Originally, phylae were based on descent rather than occupation, as suggested by the examples adduced, for later phylae were artificially created in new settlements. When misfortune befell Cyrene, Demonax was called from Arcadia to restore order; he created three phylae out of the main components of the population: the first of emigrants from Thera and their neighbors, the second of men from the Peloponnese and Crete, and the third of men from the islands.

In its three original tribes Rome perhaps possessed a far older arrangement than it realized, namely, proto-Greeks and Italians living together, as may well be supposed they did in that area. It is commonly agreed that, although tradition makes Ramnes, Tatian, and Luceres centuries [subdivisions of tribes] instituted by Romulus, they were originally names of tribes. In Rome, indeed, there flourished a counter legend, according to which three population groups came together in the city only many years after it had been founded-Latins, Sabines, and some Etruscans. Dionysius of Halicarnassus, born a Greek, was the only one to detect that all three tribes were native there and that those who came later, Sabines and whoever else, were subsequently incorporated among the tribes already existing.

Cleisthenes may have divided the four phylae of Attica into ten in order to equalize matters. The four old phylae which Solon used as a basis may well have become lopsided in power during the agitated century between Solon and Cleisthenes. Such arrangements are veritable Janus heads; one face turned toward ancient processes and foundations from which the whole complex descended, the other turned toward the basis of representative government in states and hence often altered and deliberately reshaped.

Before the Greeks, the Phoenicians had already founded poleis, i.e., city communities, city states, with bodies of laws. The power of the kings was limited by a council whose membership apparently was made up of the chiefs of privileged families. These city states were able to settle colonies that copied the organization of their mother cities. These poleis differed from the ancient royal strongholds of the Orient, which in each nation represented the central point of the whole; they differed from the gigantic army encampment of the Assyrian dynasties on the Tigris, differed from Babylon founded as a common stronghold for property and the gods, differed from the three alternating residences of the Achaemenids, differed from the great mercantile centers associated with oriental trade, and from the temple cities of Egypt: essentially, they were civil strongholds.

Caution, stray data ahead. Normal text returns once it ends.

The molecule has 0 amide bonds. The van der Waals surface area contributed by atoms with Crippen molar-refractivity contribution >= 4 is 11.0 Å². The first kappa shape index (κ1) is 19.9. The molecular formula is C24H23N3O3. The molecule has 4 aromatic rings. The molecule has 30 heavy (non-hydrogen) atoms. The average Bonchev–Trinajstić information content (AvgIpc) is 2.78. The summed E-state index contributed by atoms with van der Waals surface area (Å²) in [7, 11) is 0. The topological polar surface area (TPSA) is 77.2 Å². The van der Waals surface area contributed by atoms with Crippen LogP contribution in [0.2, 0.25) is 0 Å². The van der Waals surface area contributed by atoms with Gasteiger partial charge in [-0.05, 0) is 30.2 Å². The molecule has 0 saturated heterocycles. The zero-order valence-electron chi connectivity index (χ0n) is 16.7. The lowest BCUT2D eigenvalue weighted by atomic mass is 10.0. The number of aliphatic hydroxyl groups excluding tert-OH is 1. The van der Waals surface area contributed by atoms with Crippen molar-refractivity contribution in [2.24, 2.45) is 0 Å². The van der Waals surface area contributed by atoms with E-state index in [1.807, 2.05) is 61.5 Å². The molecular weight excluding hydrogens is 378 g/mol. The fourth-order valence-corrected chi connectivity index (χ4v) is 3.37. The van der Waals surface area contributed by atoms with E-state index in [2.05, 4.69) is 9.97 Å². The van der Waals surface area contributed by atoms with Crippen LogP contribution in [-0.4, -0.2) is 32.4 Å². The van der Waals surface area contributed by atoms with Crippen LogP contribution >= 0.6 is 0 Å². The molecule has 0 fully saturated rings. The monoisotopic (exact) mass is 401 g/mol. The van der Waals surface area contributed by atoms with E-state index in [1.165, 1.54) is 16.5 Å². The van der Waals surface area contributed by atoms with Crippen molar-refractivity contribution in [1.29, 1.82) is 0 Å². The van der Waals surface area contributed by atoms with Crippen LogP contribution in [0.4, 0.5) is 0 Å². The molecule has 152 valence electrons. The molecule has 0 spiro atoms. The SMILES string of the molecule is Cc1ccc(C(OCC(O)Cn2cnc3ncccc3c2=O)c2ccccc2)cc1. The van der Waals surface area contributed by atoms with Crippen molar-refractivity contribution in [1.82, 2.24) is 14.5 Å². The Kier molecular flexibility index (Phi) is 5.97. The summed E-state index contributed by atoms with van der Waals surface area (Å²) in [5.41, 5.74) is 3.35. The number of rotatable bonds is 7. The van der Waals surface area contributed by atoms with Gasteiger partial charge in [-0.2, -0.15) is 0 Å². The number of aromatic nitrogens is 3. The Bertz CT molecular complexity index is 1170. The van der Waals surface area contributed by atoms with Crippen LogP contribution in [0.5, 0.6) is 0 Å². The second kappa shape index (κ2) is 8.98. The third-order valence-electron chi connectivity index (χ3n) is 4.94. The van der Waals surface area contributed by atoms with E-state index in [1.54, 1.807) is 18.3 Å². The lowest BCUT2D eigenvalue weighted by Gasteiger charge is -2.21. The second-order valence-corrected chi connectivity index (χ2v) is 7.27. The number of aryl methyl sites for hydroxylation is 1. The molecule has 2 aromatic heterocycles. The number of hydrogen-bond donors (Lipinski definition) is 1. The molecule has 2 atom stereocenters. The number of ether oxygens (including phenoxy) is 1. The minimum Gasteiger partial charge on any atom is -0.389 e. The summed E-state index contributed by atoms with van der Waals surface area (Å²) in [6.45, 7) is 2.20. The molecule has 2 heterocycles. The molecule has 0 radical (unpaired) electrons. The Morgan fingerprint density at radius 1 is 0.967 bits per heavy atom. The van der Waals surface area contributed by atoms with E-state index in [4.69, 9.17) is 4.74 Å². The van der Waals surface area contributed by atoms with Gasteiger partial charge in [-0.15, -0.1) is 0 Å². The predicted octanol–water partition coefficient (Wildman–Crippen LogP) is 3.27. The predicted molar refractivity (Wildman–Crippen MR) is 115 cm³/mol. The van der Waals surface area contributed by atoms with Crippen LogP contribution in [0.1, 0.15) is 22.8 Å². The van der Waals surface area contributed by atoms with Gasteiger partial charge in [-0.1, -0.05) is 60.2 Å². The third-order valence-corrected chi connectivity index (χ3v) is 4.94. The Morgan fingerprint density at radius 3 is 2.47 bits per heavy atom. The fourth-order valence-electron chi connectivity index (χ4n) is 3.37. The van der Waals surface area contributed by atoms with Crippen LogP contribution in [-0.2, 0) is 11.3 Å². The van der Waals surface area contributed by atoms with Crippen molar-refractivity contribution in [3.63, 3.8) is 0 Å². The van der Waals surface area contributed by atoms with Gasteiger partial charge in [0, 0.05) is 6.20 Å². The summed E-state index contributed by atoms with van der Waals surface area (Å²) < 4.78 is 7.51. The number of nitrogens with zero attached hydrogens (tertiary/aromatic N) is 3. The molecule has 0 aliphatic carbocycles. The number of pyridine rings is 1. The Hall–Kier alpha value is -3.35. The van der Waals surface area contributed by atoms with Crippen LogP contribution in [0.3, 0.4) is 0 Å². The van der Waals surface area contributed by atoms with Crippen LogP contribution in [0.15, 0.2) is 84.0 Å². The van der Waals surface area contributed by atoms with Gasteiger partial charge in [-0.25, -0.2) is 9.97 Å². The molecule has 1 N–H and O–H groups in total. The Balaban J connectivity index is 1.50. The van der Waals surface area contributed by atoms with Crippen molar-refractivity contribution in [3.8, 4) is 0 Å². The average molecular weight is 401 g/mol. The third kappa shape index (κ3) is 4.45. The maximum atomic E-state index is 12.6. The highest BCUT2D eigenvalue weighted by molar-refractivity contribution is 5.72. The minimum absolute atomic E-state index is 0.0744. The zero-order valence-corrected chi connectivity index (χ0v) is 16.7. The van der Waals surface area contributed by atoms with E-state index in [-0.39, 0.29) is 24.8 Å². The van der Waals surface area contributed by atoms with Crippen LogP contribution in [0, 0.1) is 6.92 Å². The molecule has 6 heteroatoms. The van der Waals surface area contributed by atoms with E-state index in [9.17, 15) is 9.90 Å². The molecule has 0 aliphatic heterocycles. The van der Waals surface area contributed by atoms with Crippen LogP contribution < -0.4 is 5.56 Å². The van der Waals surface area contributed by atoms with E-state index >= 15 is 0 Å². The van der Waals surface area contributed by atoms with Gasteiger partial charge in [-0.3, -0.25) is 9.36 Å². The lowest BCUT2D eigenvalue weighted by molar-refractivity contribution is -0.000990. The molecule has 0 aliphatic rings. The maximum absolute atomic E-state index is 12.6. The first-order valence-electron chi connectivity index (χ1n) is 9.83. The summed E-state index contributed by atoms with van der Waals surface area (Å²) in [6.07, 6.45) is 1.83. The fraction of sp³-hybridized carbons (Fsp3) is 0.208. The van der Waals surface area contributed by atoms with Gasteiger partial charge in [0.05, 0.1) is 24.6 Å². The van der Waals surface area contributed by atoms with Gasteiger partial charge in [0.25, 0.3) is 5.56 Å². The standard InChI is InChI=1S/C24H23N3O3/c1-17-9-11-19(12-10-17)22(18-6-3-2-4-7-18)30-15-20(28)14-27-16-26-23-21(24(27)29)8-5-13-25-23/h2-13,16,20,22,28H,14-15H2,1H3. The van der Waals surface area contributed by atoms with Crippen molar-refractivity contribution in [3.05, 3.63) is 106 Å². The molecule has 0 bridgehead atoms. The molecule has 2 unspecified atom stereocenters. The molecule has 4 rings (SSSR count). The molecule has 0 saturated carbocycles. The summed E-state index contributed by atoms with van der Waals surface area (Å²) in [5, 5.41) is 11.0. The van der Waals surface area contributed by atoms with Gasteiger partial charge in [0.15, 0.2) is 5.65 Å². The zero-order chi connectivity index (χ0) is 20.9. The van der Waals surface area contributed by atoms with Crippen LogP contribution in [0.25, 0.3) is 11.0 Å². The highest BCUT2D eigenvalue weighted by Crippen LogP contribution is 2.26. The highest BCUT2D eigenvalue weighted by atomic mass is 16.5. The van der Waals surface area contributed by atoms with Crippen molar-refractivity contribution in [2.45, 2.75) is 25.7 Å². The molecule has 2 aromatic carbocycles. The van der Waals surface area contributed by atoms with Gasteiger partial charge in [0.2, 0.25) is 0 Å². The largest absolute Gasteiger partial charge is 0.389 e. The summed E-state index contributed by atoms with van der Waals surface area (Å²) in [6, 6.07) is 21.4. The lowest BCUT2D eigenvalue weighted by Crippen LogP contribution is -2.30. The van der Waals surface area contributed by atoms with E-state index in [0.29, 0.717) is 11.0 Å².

Would the honor of the Greeks suffer if one assumed that the Phoenician poleis influenced them? In many other respects the early impact of Phoenician culture on Greek life is recognized; we may assume that Thebes was originally a Phoenician city on what later became Boeotian territory. At all events, the Greeks must have had early knowledge of the cities along the Phoenician coast and of the colonies they planted.

For a long time they lived in the form of a multitude of smaller and larger tribes under chieftains called kings. Single tribes or their royal members must have taken over or built cities and citadels here and there. Thucydides supposed that the ancient cities, both on the islands and on the mainland, were built at some distance from the sea because of piracy. For only later, with the rise of Greek shipping, there were built strongly walled cities on the coasts and on the headlands, for commerce and defense against neighboring powers. Mycene and Tiryns are much older than any polis.

But, in that ancient period, people making up a tribe lived mostly in hamlets. It is not known whether these settlements were politically organized and how they were officially represented in the tribal government, nor to what extent common shrines and customs and mutual self-defense tended to unite neighboring settlements. If the people had access to strongholds in their communities or territories, they must have used them as common citadels, as refuges against pirates from land and sea. The ancient Sikanians in Sicily lived exclusively in fortified places on elevations, because of pirates. Still, it is said they lived in hamlets, although the term poleis is already in the offing for these settlements.